The eyes of the sports world are going to be on the state of Texas for the next few weeks.
In what amounts to essentially a live experiment, Major League Baseball’s Texas Rangers decided to swing the doors wide open for their home-opener against the Toronto Blue Jays on Monday afternoon.
How? Well, Texas is one of the states down south that has allowed teams to do so if they wish, Florida is another. Up until this point, no team in either state had taken their governments up on the offer in the name of safety.
Though, some relatively large crowds did assemble for events like the Super Bowl, NCAA football’s national championship, Bowl games, and another will gather for Wrestle Mania in Tampa Bay in a few weeks.
The Rangers — for one day only — decided they’re going to open it up, before lowering capacity again for the time being.
Whether it was a smart and safe decision by the Rangers is an entirely different question that I don’t intend to get into here. All I’ll say is I wouldn’t personally feel comfortable attending an event, even an open-air one, with over 40-thousand other people.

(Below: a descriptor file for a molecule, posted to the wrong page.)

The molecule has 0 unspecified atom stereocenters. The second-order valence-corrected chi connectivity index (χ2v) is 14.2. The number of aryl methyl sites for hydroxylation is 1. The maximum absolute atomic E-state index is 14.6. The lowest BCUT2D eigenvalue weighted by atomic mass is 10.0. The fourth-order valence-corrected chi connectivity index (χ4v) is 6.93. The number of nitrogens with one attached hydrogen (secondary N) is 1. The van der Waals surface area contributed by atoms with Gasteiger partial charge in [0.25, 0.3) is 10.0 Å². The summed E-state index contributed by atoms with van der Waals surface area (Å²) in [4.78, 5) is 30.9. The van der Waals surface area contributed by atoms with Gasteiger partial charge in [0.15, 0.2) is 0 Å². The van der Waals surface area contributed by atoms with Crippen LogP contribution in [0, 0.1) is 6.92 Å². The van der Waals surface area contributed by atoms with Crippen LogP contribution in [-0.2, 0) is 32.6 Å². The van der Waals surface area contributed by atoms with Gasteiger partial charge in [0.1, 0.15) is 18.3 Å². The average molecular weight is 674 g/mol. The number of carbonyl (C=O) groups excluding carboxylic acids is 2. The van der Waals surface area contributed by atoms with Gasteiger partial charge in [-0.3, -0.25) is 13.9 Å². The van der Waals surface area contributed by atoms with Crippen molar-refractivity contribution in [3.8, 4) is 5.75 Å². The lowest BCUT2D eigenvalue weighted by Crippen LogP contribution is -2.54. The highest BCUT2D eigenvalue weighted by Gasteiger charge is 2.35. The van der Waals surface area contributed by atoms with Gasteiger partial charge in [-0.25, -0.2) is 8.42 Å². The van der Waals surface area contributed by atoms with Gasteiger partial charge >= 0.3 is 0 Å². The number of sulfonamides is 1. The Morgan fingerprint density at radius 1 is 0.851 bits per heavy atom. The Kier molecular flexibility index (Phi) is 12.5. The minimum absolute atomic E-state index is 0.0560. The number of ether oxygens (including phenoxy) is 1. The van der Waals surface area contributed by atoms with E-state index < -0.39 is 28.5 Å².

No matter what one might think about the Rangers decision, what happens in the next few weeks could go a long way in determining policy for teams across North America, and especially in Canada where we’ve been much slower at allowing fans to attend events with crowds of any discernable size. (Which I haven’t had a problem with.)
While this game is unlikely to sway decision-makers to allow fans to attend events indoors, as the evidence is beyond obvious at this point that groups of people together inside just isn’t good, especially as the B117 variant spreads across Canada.
If after a few weeks the Arlington, Texas area doesn’t see any large spikes in cases, and few if any are linked to this game, this could be positive news for teams that play outdoors, including the CFL.
By no means do I think CFL teams should be able to open the season in June with 100 percent capacity, baring a massive jump in vaccination levels. The argument definitely could be made for a certain percentage of capacity to be allowed in.
The argument could probably already be made as the NFL has said that none of their games with fans led to local outbreaks.
However, if the Texas experiment doesn’t go well, pro teams might have to return to the drawing board.